• 5. MRSA  in  Africa   November  2012   IsolaSon  IntervenSons     ¤  Placement  of  paSents  with  MRSA  infecSons  or   colonizaSons  in  single-­‐bed  rooms  whenever  possible   ¤  Barrier  precauSons  for  paSents  with  MRSA  infecSons   or  colonizaSons  such  as:     ² disposable  gloves  worn  before  and  discarded  arer  paSent   contact   ² disposable  aprons  worn  for  extensive  contacts  (eg,  bed   making)   ² small  equipment  (eg,  stethoscope)  dedicated  to  the   paSent.   Should  we  ask  universal  precauSons  ?   PromoSon  of  Hand  Hygiene   IdenSficaSon  of  MRSA  PaSents       ¤  Hand  washing  with  disinfectant  soap  arer  contact  with   ¤  Passive  surveillance  through  rouSne  clinical  specimens   paSents  with  MRSA  infecSons  or  colonizaSons  before   leaving  the  room     ¤  AcSve  surveillance  (screening)  by  culturing  nares  of   paSents  with  a  high  risk  of  MRSA  colonizaSon,  eg,  intensive   ¤  An  insStuSonal  campaign  for  promoSng  the  use  of  alcohol-­‐ care  unit  (ICU)  paSents  and  contacts  of  MRSA  paSents   based  hand-­‐rub  soluSons  in  place  of  hand  washing     ¤  Quick  noSficaSon  and  flagging  of  new  paSents  with  MRSA   ² launched  in  2001     infecSons  or  colonizaSons  by  laboratories  to  medical  teams     ² Training  materials  to  the  infecSon  control  teams  (slide  shows,   ¤  IdenSficaSon  of  MRSA  paSent  rooms  and  charts  (sScker)     200  000  brochures,  and  14  000  posters)   ² formal  leFers  by  the  general  director  asking  all  administrators,   ¤  Informing  units  to  which  paSents  with  MRSA  are   heads  of  departments,  and  chief  nurses  to  support  the   transferred.   campaign.   Feedback     ¤ To  a  certainly  level  it  may  be  the  major   ¤  Feedback  to  the  local  hospital  community  on  the  results  (MRSA   rates  and  progress  in  program  implementaSon).   components  that  count  not  the  details:     ² Screening   Annual  report   ² IsolaSon  (single  room  and  glove  and  gowns)   ¤  Each  hospital  reporSng  to  the  central  administraSon   ² Hand  hygiene   ² size  of  the  infecSon  control  team   ² CommunicaSon   ² implementaSon  of  the  program   ² organizaSon  of  audits  (eg,  on  hand  hygiene)   ² feed-­‐back     ² progress  of  the  iniSaSve  has  been  annually  presented  during  meeSngs   of  infecSon  control  teams  and  bacteriologists  from  all  AP-­‐HP  hospitals,    Anderas  Voss,  MD,  PhD   5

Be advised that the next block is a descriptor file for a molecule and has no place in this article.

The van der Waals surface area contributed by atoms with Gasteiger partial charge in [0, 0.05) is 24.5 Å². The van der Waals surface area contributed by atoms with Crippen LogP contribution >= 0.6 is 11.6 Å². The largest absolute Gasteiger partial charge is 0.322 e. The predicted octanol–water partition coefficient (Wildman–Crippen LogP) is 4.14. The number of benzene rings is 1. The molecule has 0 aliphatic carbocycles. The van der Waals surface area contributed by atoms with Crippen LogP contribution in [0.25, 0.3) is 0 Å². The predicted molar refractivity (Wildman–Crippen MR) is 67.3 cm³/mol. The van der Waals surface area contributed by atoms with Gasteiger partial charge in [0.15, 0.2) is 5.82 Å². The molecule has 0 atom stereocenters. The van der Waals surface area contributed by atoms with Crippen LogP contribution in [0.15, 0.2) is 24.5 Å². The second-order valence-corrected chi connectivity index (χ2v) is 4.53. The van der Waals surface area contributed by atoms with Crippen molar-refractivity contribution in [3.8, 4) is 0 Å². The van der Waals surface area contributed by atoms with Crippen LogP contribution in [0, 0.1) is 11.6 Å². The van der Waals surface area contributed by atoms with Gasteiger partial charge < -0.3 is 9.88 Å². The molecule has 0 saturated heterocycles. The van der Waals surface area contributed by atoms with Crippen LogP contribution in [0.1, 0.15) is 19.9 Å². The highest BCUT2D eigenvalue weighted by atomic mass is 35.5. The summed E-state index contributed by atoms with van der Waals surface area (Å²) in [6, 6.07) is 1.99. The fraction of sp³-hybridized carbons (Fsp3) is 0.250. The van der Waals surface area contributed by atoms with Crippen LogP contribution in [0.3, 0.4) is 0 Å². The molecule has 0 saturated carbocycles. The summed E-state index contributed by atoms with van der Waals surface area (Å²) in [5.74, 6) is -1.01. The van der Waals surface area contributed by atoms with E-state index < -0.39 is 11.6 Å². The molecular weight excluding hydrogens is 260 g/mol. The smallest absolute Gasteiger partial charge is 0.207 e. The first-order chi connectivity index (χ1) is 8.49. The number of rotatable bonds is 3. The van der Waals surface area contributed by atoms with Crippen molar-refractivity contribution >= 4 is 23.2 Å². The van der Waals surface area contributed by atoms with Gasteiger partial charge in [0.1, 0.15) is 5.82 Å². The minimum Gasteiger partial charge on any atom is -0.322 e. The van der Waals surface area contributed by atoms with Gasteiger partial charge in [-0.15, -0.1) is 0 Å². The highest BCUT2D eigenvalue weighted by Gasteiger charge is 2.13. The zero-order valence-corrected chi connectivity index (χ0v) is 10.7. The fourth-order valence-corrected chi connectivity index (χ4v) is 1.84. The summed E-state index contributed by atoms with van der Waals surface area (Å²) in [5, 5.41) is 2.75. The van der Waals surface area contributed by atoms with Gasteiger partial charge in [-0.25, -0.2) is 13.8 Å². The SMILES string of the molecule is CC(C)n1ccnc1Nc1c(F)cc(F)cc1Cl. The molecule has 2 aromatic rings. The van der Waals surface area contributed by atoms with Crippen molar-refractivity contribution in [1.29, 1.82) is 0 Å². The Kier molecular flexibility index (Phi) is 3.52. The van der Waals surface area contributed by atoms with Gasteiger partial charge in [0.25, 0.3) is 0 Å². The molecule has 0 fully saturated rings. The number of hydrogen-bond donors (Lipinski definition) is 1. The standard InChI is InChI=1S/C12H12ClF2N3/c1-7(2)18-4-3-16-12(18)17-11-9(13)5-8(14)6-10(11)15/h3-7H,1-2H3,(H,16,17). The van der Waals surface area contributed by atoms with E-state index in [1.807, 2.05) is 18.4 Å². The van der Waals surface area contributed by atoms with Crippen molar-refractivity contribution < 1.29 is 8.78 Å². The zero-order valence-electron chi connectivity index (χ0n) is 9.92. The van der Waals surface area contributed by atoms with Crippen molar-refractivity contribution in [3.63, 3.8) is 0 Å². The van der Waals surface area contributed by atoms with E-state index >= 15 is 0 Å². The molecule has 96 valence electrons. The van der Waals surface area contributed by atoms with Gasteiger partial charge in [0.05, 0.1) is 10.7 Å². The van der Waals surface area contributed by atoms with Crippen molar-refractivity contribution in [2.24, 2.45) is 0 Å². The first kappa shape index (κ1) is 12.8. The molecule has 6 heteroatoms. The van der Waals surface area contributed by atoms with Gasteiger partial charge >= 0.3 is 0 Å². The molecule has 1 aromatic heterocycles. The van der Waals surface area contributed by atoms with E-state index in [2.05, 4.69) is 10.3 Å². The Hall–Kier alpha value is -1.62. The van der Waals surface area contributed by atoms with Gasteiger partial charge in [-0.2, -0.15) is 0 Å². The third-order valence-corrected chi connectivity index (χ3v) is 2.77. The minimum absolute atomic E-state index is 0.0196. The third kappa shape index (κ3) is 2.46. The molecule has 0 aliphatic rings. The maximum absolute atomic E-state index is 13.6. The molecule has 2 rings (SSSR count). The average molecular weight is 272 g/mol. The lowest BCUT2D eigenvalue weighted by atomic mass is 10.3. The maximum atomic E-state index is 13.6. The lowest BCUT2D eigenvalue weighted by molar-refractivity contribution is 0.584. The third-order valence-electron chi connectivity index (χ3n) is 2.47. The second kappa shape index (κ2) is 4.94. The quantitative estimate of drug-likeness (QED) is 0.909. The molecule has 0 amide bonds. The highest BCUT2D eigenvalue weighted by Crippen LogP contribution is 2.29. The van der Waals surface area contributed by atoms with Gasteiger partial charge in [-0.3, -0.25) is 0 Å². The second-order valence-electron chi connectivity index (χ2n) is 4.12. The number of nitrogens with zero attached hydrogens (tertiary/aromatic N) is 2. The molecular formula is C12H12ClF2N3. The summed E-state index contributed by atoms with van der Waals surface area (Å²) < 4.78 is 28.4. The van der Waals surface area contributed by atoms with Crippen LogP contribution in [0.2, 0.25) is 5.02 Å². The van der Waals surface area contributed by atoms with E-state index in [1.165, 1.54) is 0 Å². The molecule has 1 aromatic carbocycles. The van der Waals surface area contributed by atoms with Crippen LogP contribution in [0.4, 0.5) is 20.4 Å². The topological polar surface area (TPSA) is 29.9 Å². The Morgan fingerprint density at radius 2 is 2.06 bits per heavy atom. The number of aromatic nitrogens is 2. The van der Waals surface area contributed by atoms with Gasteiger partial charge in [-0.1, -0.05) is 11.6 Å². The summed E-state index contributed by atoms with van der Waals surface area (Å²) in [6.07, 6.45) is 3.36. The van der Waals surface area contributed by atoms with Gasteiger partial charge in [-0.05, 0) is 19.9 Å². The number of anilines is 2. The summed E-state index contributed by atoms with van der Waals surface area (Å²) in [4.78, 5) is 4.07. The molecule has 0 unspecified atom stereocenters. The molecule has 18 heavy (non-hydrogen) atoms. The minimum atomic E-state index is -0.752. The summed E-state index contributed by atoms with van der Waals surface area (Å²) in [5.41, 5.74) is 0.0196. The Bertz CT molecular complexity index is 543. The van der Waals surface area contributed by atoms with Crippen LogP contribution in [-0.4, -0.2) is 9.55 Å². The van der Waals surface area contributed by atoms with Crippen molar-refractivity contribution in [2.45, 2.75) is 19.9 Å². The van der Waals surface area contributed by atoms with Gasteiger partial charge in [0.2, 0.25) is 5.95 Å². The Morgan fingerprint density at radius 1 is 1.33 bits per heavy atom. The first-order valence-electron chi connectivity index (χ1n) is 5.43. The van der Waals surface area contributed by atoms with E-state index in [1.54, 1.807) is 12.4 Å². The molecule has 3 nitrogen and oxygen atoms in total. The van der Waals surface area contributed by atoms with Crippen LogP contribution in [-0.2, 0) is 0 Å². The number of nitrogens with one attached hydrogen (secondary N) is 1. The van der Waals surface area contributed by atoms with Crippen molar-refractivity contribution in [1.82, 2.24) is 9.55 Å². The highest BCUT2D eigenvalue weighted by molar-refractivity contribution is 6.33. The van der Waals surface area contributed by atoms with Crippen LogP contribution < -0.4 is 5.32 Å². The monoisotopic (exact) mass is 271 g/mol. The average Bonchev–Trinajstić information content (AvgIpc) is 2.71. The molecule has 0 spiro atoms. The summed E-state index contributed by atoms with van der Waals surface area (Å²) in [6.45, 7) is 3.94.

• 6. MRSA  in  Africa   November  2012   ²   PrevenSon:  verScal  versus  horizontal  approach   While  important  other  factors  count:   ¤ Compliance  with  basic  infecSon  control   measures   ¤ Infrastructure  of  the  hospital   HAI  prevenSon   ¤ HCW-­‐paSent  raSo   ¤ AnSbioSc  use     ¤ Emergence  of  CA-­‐MRSA   ¤ Farming  (!)  &  food  (?)   ¤   Hand  hygiene     ¤   Flagging   ¤   Gloves   ¤   Environ.  Cleaning   ¤   Gowns   ¤   Screening   ¤   Masks   ² PaSents   ²   HCWs   ¤   Caps   ¤   AnSbioSc     ¤   Single  room    Stewardship   ¤   CohorSng   ¤   New  strategies   ¤   Info/feedback   ² horizontal  vs.  verScal   Isola>o Single   Hands   Gloves   Gowns   Mask   Cap   Cohort   n  Room   room   MRSA   NL   +   +   +   +   +   +   (+/-­‐)   outbreak   MRSA   +   Africa     +/-­‐   +/-­‐   -­‐   -­‐   -­‐   +/-­‐   -­‐   Screen   Screen   AB-­‐ Dedicated   Dedicated   Info   New   HCW   Equipme.   Flags   pts   HCWs   steward   Feedb.   strat   MRSA   NL   +   +   +   -­‐   +   +   +   +   MRSA   +   Africa   +/-­‐   +   +   +   +   +   +    Anderas  Voss,  MD,  PhD   6